This is also why, in his capacity as associate editor of the journal Applied Physics Reviews, Bauer frequently proposes for reviews young people he considers as promising and not the “old guys”. He loves to attend conferences and lectures on a wide variety of topics. “If a lecture appeals to me I talk to people, and if the fascination persists I will put them forward”, he recounts. At the beginning of the year, Bauer was appointed an IEEE Fellow, a special membership status at the Institute of Electrical and Electronics Engineers, awarded to individuals of extraordinary merit in any of the spheres of interest of the IEEE. In answer to the question at a faculty meeting as to why he received this award, he replied “It’s simple: show commitment to them for many years without ever worrying about ‘making it’, and suddenly it will happen.”
Siegfried Bauer probably inherited this down-to-earth attitude from his family. Raised as the youngest of four sons at a small side-line farm near Karlsruhe, he considers mutual support to be a given. The family had no academic background whatsoever, as is well illustrated by the following story: when Siegfried Bauer was a student of physics in Karlsruhe, a professor came to see him at his home. His mother, a down-to-earth housewife, was so in awe of the scholar that she kept herself “busy” up in the attic the whole time he was there. “We still joke about it today. Whenever I come home I say to her ‘Please don’t feel you have to hide up in the attic for my sake!’”, Bauer smiles.
The love of mathematics and physics
The youngest son of the family developed a love of reading because of his frail health which meant he could not pitch in as much as the others with the work at the farm. A stay in hospital for several months forced the 16-year-old into immobility and led him towards mathematics and physics. He asked his mother to bring him books so he could keep his mind busy. Whereas he had been a mediocre pupil in these subjects before, the months of hospitalisation brought radical change in that respect. Moreover, when he returned to school, there was a new, very committed physics teacher, and Bauer attended a specialised course in that subject. “That was great! Once a week we had all the equipment completely at our disposal. The teacher would say ‘Think of a project and I will help you with it’”, he passionately recalls.
Balloons and magnetic balls
That is exactly the type of classroom instruction that Siegfried Bauer would like to see more of at schools: less rote learning and more critical questioning. “There are no simple answers. Teachers, in particular, need to think critically”, postulates the father whose two children are at secondary school. This is why he tries to demonstrate in his teacher training that a theorem may be correct and incorrect at the same time. Using hands-on examples he shows the teachers experiments that intrigue children using very simple means: balloons, beer coasters or a magnetic ball dropping very slowly through a roll of aluminium film.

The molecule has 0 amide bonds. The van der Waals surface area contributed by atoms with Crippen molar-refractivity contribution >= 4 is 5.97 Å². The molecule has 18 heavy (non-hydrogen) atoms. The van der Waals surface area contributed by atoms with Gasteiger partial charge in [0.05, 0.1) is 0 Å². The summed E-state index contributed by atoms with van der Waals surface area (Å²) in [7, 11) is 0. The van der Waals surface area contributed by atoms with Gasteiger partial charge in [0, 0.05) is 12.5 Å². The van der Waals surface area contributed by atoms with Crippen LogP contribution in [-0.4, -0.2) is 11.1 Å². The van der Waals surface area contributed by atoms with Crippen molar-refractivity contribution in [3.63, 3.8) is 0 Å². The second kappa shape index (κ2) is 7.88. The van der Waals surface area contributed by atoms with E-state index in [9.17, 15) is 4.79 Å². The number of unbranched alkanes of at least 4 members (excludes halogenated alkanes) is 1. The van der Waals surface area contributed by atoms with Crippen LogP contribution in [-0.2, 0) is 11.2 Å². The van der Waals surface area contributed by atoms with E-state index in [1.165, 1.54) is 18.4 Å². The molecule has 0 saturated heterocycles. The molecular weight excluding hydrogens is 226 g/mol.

More freedom and more daring is what Bauer would like to see in the education system and in science. “The system needs to tolerate lateral thinkers and support them instead of perceiving them as a nuisance”, he explains. He puts particular emphasis on accepting and integrating failure. “If I had not failed several times I wouldn’t be successful”, he declares with conviction. Some of his students are baffled when they go to see him and are not given a clearly defined problem, nor a method – just an open question. One of these questions gave rise to the development of the first stretchable battery - the result of a project supported by the Austrian Science Fund FWF.
Since 1998, Siegfried Bauer has received a total of 10 grants from the FWF, and in 2011 he was awarded one of the internationally coveted ERC Advanced Grants. He is currently writing research applications on the topic of “concealed systems”. “Electronics can be successful only when they are not visible to people, when you are able to operate the most complex device without having a clue as to the technology behind it”, says Bauer. Recently, his research team has been working a great deal with paper. A possible application would be a humidity sensor for walls – painted over and invisible – which communicates with a smart phone via Bluetooth and sends a warning when the wall gets too damp. The system could also be connected to a dehumidifier, sending it exactly the information it needs. Another area of application: a paper sensor with reusable electronics attached to a diaper which reports when the diaper is full. While the paper is disposed of together with the diaper, the electronics can be reused. In nursing homes, such a system could considerably reduce the amount of waste generated.
“You’re collecting junk!”
One of his private passions is collecting old steam radios. “Each of my 20 radios has a special feature, relating either to its casing or the design”, Bauer enthuses. Since the scientist collects only exotic brands, such as the Austrian Hornyphon, he gets them “for peanuts” at flea markets. He takes the ancient radios apart and now and then uses one of them in his lectures. Some of the items he had no room for at home are stored in his office. The comment of his wife, also a physicist at the Institute: “You’re collecting junk!” But who knows what this “junk” will lead to one day?
Siegfried Bauer is a Professor of experimental physics at the Johannes Kepler University Linz (JKU) and the head of the Soft Matter Physics Division (SoMaP) at the department of experimental physics. After receiving his PhD at the University of Karlsruhe he started as a scientific assistant and project manager at the Heinrich Hertz Institute in Berlin. In 1995, after research stays in Montreal and Washington, he attended the University of Potsdam to acquire his academic habilitation. In 1997 he was appointed professor at the JKU. In addition to other high-ranking scientific awards, Bauer was awarded an ERC Advanced Grant from the European Research Council in 2011 and has been an IEEE Fellow since the beginning of 2016. Bauer is the father of two children.